Monday, July 29, 2013

Human flourishing, take 1

Over the past couple of years, myself along with Charlie Germain, Dorothy Kafalas and others have attended a series of free lectures at Yale Divinity school once a month.   While the focus of these presentations have been related specifically to youth ministry, the content focused more on faith development.

One of the speakers, Dr. Miroslav Volf is a professor of systematic theology at Yale.  He is also one of the directors of the Yale Center for Faith and Culture.  A part of the center's focus is on God and Human Flourishing.  The title intrigues me the most.

Human flourishing?

What does it mean for us to flourish?

Merriam Webster defines it as follows:
1: to grow luxuriantly : thrive
2a : to achieve success : prosper <a flourishing business>
b : to be in a state of activity or production <flourished around 1850>
c : to reach a height of development or influence
3: to make bold and sweeping gestures; to wield with dramatic gestures : brandish
What does it mean for you to flourish?
What are ways in which you do or you have flourished in your life?
What does flourishing look like for you?
Before I begin to share my own thoughts related to these questions, I invite you to reply and share your thoughts with myself and others.

Thursday, July 11, 2013

Happy anniversary to me?

Today is my anniversary! 

No, not my wedding anniversary (that's July 21st).  Not my ordination anniversary (Nov. 2) and not the anniversary of when I started my pastoral relationship with the good people of Trinity (Sept. 1st).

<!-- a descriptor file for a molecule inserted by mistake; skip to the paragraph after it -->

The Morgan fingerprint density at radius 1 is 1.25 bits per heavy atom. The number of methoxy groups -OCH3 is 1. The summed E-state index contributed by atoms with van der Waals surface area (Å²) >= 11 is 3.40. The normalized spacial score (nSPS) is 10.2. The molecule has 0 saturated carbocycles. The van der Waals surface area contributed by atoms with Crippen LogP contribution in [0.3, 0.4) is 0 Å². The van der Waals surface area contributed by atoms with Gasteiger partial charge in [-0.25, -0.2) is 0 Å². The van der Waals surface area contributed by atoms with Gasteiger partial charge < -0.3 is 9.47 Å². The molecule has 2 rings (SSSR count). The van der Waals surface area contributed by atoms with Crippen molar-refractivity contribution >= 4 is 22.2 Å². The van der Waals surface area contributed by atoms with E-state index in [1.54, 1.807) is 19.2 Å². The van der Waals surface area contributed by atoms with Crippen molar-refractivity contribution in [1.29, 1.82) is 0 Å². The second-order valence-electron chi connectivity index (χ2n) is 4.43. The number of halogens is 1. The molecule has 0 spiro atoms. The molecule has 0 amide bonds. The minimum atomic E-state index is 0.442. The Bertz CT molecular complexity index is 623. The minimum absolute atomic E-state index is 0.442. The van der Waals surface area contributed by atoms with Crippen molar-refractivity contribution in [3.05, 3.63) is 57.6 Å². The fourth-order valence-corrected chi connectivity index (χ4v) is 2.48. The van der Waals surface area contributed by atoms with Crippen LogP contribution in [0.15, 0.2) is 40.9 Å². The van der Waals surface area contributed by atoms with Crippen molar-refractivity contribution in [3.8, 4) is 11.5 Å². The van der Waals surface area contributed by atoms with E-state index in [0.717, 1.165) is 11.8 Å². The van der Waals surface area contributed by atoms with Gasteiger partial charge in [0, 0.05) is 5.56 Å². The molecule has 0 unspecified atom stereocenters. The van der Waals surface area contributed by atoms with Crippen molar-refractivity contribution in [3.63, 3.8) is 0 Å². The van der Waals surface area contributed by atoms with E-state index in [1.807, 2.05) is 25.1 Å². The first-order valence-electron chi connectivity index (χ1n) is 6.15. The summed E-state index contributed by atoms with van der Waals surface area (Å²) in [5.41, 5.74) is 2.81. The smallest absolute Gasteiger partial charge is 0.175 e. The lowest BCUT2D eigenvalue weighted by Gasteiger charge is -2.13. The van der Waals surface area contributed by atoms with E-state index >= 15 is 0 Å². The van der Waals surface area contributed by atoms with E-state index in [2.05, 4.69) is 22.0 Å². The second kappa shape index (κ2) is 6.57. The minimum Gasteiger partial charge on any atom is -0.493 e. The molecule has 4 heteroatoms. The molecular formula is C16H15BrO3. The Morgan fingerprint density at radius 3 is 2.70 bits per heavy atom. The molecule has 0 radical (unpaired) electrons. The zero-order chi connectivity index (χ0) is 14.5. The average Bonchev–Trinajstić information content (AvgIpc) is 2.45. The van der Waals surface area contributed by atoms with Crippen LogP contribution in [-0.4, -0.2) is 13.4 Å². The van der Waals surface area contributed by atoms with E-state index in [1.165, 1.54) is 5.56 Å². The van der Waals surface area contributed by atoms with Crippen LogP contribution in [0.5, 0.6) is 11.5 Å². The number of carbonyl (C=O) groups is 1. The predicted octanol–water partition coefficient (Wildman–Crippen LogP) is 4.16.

Forty eight years ago today, I was baptized at the Lutheran Church of the Good Shepherd in Lancaster, CA.  My aunt Janet and my Uncle Dickie were/are my godparents.  This was the beginning of my relationship with God within the community of faith.  This particular congregation was the closest Lutheran church  to Edwards AFB where we lived (about a half hour drive from the base).  Michael and I went to the building when we were in California a few years ago (alas, it wasn't a Sunday and nobody was there).

While my relationship with a community of faith began there, it did not stay there.  While my parents had a relationship with folks there for the short time they lived there, it did not continue there.   It moved to a variety of places as we moved, settling for longer periods at some more than others, but always moving.  We gathered with the faithful in places as far apart as First English in Austin, TX and St. Timothy's in North Greenbush, NY.

I've been a part of a variety of worshipping communities as I have moved out on my own.  From the FOCUS churches in Albany with 5 different denominations working together with the poor in that city, to the church and college partnership on internship with Christ Lutheran and Ohio University in Athens, OH to the congregations that I have served as pastor across NY state in Elma (St. John's), Cobleskill (Zion) and now in Brewster (Trinity).

While the anniversary of my baptism is - on the one hand - about an event in my own life, as I have reflected upon this day, I find myself thinking more about each of these communities of faith.  It was within each of them that I was introduced to God, nurtured in faith and understanding, where I experienced what Christ's love and forgiveness is like, and where I have been blessed to "celebrate the life that God has given me".

Baptism is about the gift of God's grace.  It is about the ways in which that grace is lived and shared within the family of Christ.  It is the ways in which we learn to live and share it within all of our relationships from childhood to adulthood, within the congregation as well as in the wider world.  It is about our relationship with God and how that is expressed with others.

I may not know much about the current congregation of the Lutheran Church of the Good Shepherd (though I can google them).  My relationships with other congregations that I have participated with may have changed.  Yet, this day I am thankful for each of those places who revealed the gift of baptism to me.  While this may be "my" baptismal anniversary, it is really about all communities of faith and the ways in which they live out this gift of faith.

Thanks be to God for all of them!